Chef’s Tables: On Cruise Ships, Dining is Theater and Chefs are the Stars

Chef's Tables: On Cruise Ships, Chefs are the Stars

The coveted seats at captain’s tables give way to chef’s tables

As long buffet lines give way to more individualized dining experiences in smaller, specialty restaurants on ships, a growing number of cruise lines are adding chef’s tables as one more appetizing option.

The term “chef’s table” suggests exclusivity — the ingredients, menu, setting, and intimacy of small group dining — as well as the expectation of doting attention from the chef and servers.

The emergence of Chefs’ Tables

Chefs were once relegated to cooking in basements, having virtually no contact with their patrons, says Beth Forrest, an associate professor of gastronomy and history at the Culinary Institute of American in Hyde Park, N.Y. Fernand Point of La Pyramide in Vienne, France, was one of the first famous chefs to leave the kitchen on his own initiative to talk to guests in the dining room, she says. “Now diners crave personal interaction with chefs,” she adds.

Chef’s tables made their way to this country from Europe in the 1980s. “This coincided with the recognition of chefs as celebrities and cooking as a form of entertainment,” she says. “Increased air travel, mass media, and the surging popularity of the Food Network all coalesced to bring this about.”

At sea, meals are held either in the ship’s galley or an assigned room nearby. One advantage of eating in a galley is that passengers get a unique perspective into the wide-ranging dining operations of a ship, says Aly Bello, a spokeswoman for Carnival Cruise Lines.

The chef takes center stage at these gastronomic extravaganzas that usually seat eight to 24 passengers. The relaxed, leisurely setting allows the chef to explain each course and interact with guests. The meals typically showcase special ingredients, sophisticated preparation methods, creative menus, eye-catching presentations, and attentive service. Fees vary between $10 and $1,000 or more, per person; some include pairings of champagne and fine wines.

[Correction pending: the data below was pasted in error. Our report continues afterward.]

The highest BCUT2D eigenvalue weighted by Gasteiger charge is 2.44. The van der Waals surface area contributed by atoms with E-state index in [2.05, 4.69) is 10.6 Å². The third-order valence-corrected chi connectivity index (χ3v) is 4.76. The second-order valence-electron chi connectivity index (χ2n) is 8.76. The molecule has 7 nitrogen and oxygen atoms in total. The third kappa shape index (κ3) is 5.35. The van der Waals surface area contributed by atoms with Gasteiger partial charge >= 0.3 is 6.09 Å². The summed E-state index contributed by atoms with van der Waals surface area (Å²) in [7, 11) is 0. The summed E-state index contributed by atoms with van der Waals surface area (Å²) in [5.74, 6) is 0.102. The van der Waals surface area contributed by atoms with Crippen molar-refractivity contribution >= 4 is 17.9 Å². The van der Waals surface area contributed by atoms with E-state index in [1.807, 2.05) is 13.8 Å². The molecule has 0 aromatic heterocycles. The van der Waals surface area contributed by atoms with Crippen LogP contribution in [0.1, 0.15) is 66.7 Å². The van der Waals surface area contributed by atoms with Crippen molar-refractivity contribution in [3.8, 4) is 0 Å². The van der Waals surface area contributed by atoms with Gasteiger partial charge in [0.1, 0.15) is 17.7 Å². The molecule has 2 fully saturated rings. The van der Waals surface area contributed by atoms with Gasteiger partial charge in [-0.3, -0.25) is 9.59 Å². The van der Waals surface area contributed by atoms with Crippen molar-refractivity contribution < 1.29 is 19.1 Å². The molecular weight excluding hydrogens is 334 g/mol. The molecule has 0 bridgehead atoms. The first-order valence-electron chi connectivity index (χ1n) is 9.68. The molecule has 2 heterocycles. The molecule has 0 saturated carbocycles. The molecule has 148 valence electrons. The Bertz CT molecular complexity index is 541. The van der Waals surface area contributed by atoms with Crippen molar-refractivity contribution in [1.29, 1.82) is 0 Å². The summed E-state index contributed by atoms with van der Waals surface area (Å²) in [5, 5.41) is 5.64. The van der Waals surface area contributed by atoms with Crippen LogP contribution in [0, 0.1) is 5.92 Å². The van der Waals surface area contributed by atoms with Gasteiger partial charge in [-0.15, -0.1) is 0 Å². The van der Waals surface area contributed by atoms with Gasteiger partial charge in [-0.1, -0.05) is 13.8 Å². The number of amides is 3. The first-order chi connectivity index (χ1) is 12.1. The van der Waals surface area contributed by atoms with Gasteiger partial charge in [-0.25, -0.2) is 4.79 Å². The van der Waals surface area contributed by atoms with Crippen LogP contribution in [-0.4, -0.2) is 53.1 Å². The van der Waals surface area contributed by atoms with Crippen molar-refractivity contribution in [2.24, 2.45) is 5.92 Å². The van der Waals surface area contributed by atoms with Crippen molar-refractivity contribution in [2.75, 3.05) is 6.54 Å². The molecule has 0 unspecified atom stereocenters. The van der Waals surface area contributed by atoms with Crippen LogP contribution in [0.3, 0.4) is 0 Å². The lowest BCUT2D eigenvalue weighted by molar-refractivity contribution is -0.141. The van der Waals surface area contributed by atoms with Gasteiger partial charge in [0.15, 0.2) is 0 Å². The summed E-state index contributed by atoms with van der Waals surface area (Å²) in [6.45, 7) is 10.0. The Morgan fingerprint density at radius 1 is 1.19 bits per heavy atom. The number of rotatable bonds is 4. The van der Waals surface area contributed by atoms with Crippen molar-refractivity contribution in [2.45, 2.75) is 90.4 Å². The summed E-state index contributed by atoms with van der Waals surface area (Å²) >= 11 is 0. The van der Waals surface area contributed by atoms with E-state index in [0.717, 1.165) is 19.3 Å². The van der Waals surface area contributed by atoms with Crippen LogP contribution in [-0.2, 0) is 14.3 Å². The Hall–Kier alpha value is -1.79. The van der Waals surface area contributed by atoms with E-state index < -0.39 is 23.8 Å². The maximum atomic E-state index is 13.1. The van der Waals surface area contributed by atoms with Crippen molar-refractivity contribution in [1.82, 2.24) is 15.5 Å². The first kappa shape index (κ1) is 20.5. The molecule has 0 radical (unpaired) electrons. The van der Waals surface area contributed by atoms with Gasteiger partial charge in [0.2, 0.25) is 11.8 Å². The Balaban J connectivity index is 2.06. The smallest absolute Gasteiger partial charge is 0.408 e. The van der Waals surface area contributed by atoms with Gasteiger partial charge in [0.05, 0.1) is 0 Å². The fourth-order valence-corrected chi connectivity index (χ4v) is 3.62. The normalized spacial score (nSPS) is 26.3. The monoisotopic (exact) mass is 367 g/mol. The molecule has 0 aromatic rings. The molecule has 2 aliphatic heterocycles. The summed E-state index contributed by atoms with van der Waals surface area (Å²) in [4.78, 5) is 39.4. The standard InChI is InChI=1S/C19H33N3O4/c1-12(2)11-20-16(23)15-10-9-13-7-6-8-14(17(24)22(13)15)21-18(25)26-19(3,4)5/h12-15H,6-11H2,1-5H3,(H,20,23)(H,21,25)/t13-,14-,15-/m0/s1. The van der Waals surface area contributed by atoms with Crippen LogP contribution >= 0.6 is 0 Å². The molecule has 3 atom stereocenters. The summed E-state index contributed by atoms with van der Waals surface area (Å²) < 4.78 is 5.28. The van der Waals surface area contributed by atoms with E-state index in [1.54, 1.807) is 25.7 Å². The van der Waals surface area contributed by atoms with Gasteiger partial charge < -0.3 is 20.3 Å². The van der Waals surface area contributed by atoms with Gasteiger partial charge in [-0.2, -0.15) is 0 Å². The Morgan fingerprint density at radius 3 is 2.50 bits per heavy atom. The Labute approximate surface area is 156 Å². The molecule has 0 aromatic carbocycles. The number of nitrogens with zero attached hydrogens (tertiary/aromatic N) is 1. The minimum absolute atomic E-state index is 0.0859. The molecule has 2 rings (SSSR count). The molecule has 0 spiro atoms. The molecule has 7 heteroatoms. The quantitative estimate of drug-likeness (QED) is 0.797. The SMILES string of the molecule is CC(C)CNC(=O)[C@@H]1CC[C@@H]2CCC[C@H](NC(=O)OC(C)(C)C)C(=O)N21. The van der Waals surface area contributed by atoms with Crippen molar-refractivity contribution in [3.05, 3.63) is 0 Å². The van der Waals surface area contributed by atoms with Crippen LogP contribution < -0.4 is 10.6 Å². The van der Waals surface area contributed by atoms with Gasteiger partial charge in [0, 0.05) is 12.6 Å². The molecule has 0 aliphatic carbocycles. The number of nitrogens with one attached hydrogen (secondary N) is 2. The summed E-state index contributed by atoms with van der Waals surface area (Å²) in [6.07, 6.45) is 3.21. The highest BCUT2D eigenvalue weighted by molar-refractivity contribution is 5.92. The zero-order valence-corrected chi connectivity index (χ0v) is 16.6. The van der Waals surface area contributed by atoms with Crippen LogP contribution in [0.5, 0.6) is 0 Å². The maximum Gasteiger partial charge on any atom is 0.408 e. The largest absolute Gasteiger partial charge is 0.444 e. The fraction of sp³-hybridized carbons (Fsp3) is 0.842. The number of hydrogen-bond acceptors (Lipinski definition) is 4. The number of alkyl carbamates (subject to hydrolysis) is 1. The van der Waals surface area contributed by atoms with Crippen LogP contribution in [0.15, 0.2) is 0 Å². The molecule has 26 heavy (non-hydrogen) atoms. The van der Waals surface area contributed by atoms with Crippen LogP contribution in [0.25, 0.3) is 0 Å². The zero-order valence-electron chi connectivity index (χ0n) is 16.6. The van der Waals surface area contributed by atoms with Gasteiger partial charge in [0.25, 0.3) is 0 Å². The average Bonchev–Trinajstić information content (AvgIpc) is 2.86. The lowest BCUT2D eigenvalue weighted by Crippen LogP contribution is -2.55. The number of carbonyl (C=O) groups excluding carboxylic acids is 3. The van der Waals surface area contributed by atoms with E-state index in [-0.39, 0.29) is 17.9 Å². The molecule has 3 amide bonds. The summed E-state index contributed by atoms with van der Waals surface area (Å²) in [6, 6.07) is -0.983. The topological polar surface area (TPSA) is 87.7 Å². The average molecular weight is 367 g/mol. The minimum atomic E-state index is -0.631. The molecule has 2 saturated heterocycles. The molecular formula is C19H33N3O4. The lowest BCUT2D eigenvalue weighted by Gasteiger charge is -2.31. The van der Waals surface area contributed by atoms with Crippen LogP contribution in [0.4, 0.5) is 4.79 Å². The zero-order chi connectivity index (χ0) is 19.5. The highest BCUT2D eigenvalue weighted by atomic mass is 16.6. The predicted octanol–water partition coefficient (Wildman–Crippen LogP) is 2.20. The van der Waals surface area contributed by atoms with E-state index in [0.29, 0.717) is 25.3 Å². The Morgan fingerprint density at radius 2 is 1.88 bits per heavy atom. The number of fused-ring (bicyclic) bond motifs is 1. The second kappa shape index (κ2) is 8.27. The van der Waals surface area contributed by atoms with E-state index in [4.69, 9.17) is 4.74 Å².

Depending on the cruise line, ship, and length of the voyage, there may be a few chef’s tables over the course of a sailing or one every evening. Most offer fixed menus chosen by the chef. On some ships, guests consult with the chef on a more personalized menu.

Princess Cruises, one of the pioneers in bringing the chef’s table to sea, still offers them across its fleet for up to 10 passengers per dinner on select nights. Guests are able to tour the galley at dinner, its busiest time. After cocktails and hors d’oeuvres, they meet with the executive chef, who explains the menu before they move to the dining room for the main course

A smorgasbord of Chefs’ Tables at sea

On Silversea Cruises’ Silver Spirit, up to 24 guests pay $30 per person for a nine-course degustation (tasting) dinner available each evening at Seishin, the ship’s Asian fusion restaurant. Each table placed around the perimeter of the room offers guests a perfect vantage point to watch the chef prepare fresh sushi or sashimi at the large, circular table in the center. Non-alcoholic drinks and house wines are complimentary.